You have two choices when it comes to light for your tree. Place it in a window, either west or south-facing.
If possible, a south-facing window so you know the sun is pouring down on your tree.
Believe it or not, but artificial light is your best choice. A window won’t always give the direct light your bonsai tree needs.
But you can adjust growth lights to make sure everything is perfect. We prefer to use HID (high-intensity discharge) lights for bonsai tree care.
The best HID lights to use are metal halide lights when you’re growing the tree. These lights boost growth. They have that intensity a bonsai tree needs.
Make sure there’s plenty of ventilation for the heat radiating down from the lights. They can get very hot and you want to prevent them from sucking all the moisture out of the soil and your tree.
Don’t buy discount LED lights though. They have a cooling system so you’ll never have to worry about your tree getting too much heat.
When using artificial lights, your bonsai tree needs between 10 and 12 hours of light a day.
Watering differs for each bonsai tree as does proper bonsai tree care. Each tree is unique and has its’ own needs. You must watch your tree to determine its’ needs.
Most bonsai trees are made up of at least 55% water. And the leaves of the tree are made up of at least 75% water.
To decide when to water your tree, stick your finger in the soil about 1-2” deep (2-3 centimeters). Check if the soil is dry or still moist.
Dry soil means it needs water.
Make sure not to let the soil get too dry before you water the tree. The roots need that hydration.
When you go to water the tree, make sure you use plenty of water.
The soil should be moist when you’re finished. Water the tree until water starts to drain out of the drainage holes.
That way you know that the roots are getting the water they need to keep the bonsai tree going.
The leaves also rely on water (and other nutrients) to absorb sunlight through the photosynthesis process.
But don’t water it if there’s still moisture.
Too much water can lead to wet feet for the roots. It can also lead to mold or mildew on your tree and the roots.
If your bonsai tree is under hot grow lights, you might need to water it every day for quality bonsai tree care.
Watch it and your tree will tell you when it needs watering.
Bonsai trees need to be in a temperature between 65°F and 75°F (18°C – 24°C) to grow and thrive. At night, the temperature should be somewhere between 55°F and 60°F (13°C – 16°C).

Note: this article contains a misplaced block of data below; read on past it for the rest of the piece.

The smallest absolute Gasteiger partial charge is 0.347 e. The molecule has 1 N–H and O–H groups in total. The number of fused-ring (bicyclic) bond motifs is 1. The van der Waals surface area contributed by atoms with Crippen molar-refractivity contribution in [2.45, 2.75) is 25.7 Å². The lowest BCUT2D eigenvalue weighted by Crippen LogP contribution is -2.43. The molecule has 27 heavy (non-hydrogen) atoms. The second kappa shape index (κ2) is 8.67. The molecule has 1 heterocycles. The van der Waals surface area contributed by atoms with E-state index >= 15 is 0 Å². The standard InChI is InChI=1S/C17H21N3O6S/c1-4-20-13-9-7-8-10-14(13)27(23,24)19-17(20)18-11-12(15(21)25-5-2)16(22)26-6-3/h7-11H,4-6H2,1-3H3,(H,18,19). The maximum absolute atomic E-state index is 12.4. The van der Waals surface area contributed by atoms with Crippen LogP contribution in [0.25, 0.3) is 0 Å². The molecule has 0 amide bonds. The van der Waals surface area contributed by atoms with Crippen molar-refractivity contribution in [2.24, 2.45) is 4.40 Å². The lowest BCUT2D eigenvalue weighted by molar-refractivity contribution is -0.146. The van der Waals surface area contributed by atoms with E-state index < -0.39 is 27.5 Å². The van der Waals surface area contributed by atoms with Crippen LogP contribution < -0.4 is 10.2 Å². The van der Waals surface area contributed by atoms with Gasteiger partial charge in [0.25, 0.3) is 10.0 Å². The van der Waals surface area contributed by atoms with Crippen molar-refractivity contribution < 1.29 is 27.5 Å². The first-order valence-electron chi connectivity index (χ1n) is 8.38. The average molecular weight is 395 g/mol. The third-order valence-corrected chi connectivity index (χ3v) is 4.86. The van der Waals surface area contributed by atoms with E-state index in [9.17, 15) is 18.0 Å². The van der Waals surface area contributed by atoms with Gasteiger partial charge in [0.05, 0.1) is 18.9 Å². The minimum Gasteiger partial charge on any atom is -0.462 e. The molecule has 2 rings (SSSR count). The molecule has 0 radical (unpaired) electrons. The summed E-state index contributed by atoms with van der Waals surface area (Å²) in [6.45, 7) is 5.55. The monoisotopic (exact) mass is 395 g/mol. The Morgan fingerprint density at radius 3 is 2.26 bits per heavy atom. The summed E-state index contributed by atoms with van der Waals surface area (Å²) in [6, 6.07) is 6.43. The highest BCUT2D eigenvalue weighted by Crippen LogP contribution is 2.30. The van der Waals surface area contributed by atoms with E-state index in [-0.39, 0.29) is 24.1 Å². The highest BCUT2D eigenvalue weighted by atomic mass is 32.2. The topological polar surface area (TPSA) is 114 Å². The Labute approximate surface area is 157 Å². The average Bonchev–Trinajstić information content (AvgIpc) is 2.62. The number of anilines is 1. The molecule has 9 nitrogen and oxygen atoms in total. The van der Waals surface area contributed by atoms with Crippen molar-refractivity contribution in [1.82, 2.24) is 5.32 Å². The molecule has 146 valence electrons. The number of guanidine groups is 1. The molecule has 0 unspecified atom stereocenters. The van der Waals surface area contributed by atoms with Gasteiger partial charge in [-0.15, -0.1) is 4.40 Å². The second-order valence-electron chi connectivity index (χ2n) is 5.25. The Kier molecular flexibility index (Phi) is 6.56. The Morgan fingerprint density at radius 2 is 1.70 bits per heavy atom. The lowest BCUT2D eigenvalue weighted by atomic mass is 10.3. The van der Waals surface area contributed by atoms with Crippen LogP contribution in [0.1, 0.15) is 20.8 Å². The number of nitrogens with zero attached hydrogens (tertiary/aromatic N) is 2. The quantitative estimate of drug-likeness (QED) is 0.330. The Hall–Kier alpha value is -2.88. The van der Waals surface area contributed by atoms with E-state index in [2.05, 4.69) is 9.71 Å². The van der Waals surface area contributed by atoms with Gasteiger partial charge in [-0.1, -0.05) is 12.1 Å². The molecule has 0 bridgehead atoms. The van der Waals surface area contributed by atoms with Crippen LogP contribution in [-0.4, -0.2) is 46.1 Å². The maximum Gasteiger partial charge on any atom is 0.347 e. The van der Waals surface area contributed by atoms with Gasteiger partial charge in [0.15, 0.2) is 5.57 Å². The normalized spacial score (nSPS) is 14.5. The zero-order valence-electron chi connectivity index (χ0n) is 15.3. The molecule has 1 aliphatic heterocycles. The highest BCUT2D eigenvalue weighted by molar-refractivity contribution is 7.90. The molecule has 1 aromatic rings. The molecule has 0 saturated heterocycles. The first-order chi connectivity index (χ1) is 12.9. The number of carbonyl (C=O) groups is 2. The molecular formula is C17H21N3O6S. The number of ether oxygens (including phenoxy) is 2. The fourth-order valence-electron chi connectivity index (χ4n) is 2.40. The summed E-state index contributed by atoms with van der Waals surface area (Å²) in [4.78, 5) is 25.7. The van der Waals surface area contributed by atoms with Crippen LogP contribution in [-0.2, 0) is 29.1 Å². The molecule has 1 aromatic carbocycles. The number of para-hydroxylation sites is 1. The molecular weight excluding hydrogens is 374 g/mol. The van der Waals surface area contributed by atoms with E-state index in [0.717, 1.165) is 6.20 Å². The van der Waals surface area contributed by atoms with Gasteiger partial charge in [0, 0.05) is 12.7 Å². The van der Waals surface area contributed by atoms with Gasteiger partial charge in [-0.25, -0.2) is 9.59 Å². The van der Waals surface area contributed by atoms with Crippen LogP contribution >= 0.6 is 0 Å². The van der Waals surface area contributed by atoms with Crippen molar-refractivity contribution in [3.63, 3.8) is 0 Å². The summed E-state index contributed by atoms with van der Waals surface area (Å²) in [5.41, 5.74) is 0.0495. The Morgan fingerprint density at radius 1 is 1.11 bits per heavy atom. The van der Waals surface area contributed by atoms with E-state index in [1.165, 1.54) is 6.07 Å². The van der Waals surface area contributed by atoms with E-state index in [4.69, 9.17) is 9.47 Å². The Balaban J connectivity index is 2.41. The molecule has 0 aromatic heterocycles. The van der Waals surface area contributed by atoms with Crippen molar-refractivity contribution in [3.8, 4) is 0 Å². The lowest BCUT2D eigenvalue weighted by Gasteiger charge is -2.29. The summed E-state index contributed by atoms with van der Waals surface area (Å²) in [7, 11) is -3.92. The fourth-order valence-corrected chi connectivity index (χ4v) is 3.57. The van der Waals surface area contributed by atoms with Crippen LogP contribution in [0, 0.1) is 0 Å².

The temperature for bonsai tree care is up there compared to many other house plants.
During the colder months, the temperature should run between 50°F to 70°F (10°C – 21°C).
The roots of a bonsai tree are sensitive to different temperatures. You need to prevent them from getting too dry in the hot months and too cold in the cold months.
For indoor bonsai tree care, you need high humidity. It has to be between 40% and 60% for a happy tree.
To get the amount of humidity that a bonsai tree needs, you’re going to need a humidity tray (or pebble tray). And you can make one of these trays at home with little effort.
You’ll need a tray that’s big enough to fit your bonsai tree and the pot. Fill it with pebbles.
The pebbles should be about an inch deep into the tray. Fill the tray with water and place the bonsai tree on top of the pebbles.
The water evaporates and creates humidity for the tree. When the water in the tray is gone, fill it up again.
Don’t forget to mist the tree a few times every day. Feel the leaves to decide when they need misting.
A moisture meter can help you out a lot with bonsai tree care. And they aren’t expensive at all. The meter runs on a scale of one to 10. One is desert dry and 10 is flooding.
Moisture meters allow you to see what the humidity of the tree is so you can take better care of it.
Fertilize a bonsai tree weekly during the growing season in spring and summer using a bonsai tree fertilizer.
A normal tree can spread its’ roots underground. This lets the roots soak up all the nutrients that the earth has ready for them.